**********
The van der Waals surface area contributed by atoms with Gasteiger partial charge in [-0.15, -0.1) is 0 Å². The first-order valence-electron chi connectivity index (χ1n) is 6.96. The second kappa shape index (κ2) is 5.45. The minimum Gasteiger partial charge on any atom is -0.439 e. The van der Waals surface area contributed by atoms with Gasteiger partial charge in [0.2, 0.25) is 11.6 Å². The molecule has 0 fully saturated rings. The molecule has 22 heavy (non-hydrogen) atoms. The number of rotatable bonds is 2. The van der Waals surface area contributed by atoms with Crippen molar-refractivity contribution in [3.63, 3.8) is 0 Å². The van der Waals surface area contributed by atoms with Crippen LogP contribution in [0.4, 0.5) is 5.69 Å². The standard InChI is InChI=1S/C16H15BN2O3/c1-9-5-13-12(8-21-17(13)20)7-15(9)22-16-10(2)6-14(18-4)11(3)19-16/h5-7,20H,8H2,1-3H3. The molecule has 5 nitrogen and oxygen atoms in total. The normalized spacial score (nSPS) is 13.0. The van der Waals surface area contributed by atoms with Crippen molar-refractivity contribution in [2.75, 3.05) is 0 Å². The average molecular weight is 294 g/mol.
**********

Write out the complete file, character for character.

The van der Waals surface area contributed by atoms with Gasteiger partial charge in [-0.15, -0.1) is 0 Å². The first-order valence-electron chi connectivity index (χ1n) is 6.96. The second kappa shape index (κ2) is 5.45. The minimum Gasteiger partial charge on any atom is -0.439 e. The van der Waals surface area contributed by atoms with Gasteiger partial charge in [0.2, 0.25) is 11.6 Å². The molecule has 0 fully saturated rings. The molecule has 22 heavy (non-hydrogen) atoms. The number of rotatable bonds is 2. The van der Waals surface area contributed by atoms with Crippen molar-refractivity contribution in [3.63, 3.8) is 0 Å². The van der Waals surface area contributed by atoms with Crippen LogP contribution in [0.4, 0.5) is 5.69 Å². The standard InChI is InChI=1S/C16H15BN2O3/c1-9-5-13-12(8-21-17(13)20)7-15(9)22-16-10(2)6-14(18-4)11(3)19-16/h5-7,20H,8H2,1-3H3. The molecule has 5 nitrogen and oxygen atoms in total. The normalized spacial score (nSPS) is 13.0. The van der Waals surface area contributed by atoms with Crippen molar-refractivity contribution in [2.75, 3.05) is 0 Å². The average molecular weight is 294 g/mol.